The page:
Swirled with a rich amount of sweetness covering an acid base, sourness is blended away into a good natured, high-spirits Little Theatre of Alexandria revival of the Stephen Sondheim musical, "Company." Don’t fear, Sondheim’s music and lyrics have lost none of their bite and the George Furth book still presents marriage as a rough plod.
Fashioned by director Joanna Henry, "Company" is an evening not unlike the recent capping of the BP oil gusher; good news after so many struggles. Henry’s concept is without gimmicks or highly abstract theatrically. She finds the positive and emphasizes the cute to soften the sharper edges of these city-dwelling neurotic characters by casting actors with excellent singing skills, good comedic timing and a comfortable manner.
The musical is built around a sequence of scenes depicting the bumpy, non-romantic parts of marriage through the eyes of Robert, a 35-year-old bachelor. The scene is set as Robert is about to be celebrated with a surprise birthday party given by five affluent couples, who are his best friends. He also considers the prospects of commitment to any of his three current, very different girlfriends.
Edgy sharpness of "Company" is most compelling with the standout performance of Karen Jadlos Shotts an acerbic grumbler; a woman of a certain age who can arch an eyebrow and sling verbal taunts with the highest accuracy. Whether within the ensemble or solo, the attention gravitates to her; her expressions of disdain, her "I’ve seen it all" gestures give Shotts a mesmerizing energy. She nails the anthem "The Ladies Who Lunch," about the foibles of women with a scolding, worn voice; a drink in hand splashing about.
A first-rate singing performance by Patrick McMahan as Robert centers the evening. McMahan presents a handsome easy charm giving a reason for others to care about him and want to find him a wife. Yet when he delivers several of his solos standing center stage, more non-verbal clues would be effective to show deeper emotions whether for caustic themes or the longing for love ("Someone is Waiting" and "Marry Me A Little"). When he has second doubts about his stewardess girlfriend staying over rather than flying out, this reviewer wanted to hug the poor girl and shoe him away.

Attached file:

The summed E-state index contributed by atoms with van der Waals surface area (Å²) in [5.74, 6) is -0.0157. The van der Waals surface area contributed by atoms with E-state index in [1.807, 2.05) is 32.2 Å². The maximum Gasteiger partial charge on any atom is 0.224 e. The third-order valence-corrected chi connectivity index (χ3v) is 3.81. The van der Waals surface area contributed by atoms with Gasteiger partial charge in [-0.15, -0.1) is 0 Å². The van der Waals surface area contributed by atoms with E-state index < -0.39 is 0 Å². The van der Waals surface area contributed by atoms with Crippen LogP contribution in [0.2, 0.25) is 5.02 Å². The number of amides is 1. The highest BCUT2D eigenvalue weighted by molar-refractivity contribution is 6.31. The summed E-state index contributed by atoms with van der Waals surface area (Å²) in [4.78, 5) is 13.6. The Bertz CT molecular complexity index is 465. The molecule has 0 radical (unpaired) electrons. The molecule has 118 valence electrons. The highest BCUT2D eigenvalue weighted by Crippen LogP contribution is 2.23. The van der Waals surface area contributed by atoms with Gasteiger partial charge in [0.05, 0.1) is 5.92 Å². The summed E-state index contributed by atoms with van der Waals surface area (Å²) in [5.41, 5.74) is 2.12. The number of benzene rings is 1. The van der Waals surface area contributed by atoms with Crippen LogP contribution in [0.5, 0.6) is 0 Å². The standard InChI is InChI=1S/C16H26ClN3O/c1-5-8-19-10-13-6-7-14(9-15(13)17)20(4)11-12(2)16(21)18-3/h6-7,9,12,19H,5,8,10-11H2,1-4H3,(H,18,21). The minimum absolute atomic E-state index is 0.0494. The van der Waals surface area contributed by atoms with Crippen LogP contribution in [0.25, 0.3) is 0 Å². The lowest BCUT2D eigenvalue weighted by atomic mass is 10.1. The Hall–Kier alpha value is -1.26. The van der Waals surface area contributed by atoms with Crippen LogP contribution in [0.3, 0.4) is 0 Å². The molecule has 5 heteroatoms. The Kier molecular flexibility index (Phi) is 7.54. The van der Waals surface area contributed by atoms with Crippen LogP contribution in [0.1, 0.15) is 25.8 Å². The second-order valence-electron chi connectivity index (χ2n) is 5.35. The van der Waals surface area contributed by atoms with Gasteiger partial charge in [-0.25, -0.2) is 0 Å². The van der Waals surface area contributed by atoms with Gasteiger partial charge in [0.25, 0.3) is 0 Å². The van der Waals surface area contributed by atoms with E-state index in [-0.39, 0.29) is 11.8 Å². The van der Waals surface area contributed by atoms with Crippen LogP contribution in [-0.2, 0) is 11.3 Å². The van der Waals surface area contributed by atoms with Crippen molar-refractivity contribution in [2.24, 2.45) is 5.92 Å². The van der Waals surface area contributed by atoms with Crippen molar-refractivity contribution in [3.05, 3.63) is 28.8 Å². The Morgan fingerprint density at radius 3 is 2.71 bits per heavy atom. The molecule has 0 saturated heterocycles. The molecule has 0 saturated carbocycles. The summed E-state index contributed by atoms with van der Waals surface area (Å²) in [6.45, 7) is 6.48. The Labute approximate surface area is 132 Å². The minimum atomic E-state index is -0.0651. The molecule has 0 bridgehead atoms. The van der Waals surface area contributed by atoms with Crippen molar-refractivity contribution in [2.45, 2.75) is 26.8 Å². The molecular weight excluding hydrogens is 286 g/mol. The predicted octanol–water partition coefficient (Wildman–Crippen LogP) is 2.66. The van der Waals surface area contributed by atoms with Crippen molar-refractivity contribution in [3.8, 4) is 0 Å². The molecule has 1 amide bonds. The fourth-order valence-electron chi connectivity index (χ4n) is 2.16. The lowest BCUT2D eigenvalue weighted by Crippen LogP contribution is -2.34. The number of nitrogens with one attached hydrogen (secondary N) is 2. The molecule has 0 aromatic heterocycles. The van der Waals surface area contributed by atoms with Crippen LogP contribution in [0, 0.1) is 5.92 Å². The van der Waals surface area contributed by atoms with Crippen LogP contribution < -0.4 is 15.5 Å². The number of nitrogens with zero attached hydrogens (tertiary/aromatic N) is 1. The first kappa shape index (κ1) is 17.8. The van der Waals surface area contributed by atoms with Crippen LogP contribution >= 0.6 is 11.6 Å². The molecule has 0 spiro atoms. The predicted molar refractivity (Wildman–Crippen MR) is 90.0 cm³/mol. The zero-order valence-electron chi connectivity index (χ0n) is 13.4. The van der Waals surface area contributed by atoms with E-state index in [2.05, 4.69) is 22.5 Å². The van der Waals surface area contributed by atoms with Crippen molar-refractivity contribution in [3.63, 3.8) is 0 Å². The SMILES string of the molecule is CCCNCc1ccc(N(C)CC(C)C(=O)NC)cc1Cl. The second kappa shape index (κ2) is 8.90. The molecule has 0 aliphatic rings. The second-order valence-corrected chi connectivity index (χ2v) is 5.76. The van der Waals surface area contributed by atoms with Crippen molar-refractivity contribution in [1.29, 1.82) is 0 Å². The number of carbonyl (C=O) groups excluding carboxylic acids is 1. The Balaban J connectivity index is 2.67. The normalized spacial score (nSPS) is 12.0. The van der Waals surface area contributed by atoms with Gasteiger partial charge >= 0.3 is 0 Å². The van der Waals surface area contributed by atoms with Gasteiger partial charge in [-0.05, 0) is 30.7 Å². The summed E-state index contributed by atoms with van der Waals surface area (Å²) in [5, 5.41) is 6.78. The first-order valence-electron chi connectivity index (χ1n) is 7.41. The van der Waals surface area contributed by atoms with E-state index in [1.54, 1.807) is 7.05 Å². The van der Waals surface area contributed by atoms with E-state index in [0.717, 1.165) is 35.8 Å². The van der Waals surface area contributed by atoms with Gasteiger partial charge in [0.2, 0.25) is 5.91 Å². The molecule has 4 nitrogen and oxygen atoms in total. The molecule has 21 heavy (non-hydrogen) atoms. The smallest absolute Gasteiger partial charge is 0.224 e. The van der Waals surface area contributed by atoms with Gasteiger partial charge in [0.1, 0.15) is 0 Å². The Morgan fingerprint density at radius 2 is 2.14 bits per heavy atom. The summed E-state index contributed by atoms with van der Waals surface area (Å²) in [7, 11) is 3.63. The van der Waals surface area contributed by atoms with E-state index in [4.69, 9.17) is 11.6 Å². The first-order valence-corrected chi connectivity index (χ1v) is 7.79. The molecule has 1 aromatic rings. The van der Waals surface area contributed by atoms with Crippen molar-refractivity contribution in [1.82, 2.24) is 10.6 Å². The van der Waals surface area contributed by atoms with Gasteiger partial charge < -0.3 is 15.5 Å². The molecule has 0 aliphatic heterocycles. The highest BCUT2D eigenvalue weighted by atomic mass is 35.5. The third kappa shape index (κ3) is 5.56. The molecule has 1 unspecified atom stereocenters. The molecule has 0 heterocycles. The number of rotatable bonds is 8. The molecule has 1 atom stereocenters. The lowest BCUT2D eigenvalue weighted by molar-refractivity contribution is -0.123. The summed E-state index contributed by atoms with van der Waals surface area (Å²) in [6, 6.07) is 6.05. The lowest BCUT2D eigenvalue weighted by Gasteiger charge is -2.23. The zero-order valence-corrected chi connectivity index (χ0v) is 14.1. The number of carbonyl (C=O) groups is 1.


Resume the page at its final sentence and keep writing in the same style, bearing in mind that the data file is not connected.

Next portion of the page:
There are joyous musical highlights through out the production; the delightful work of Corinne Baker, Christina Matula and Maureen Reed in an Andrews Sister’s type rendition of "You Could Drive A Person Crazy" with its cloying adorableness. Sara Jane Lilley’s melt-down as a bride on her wedding day performing (I’m Not) "Getting Married Today" is a combustible treat as she builds energy wending her way through tongue-tying lyrics about her fears of marriage. The ensemble does nicely-tuned, well-timed, full throated versions of production numbers; "Side by Side by Side" and "Being Alive" with its poignant, "I’ll always be there, as frightened as you to help us survive."
With a well-calibrated orchestra under the musical direction of Christopher A. Tomasino, the unseen orchestra of keyboards, reeds, horns, bass and percussion is on its marks blending together with the actors to present a rich musical evening. Choreography by Kay Casstevens while simple was effective. The women gave off easy fun in their gyrations; the men often appeared uncomfortable.
The set (MYKE) with Ken and Patti Crowley’s lighting provide a whiff of the urban with scenes isolated in various areas of the stage. The city location is depicted by projections of black and white skyscrapers within two large frames at disorienting angles at the rear of the set.
"Company" first opened in New York in April 1970 winning six Tony Awards including Best Musical. In May 2002 it was part of The Kennedy Center’s production of Sondheim musicals. A 2006 New York production won the Tony for Best Revival of a Musical.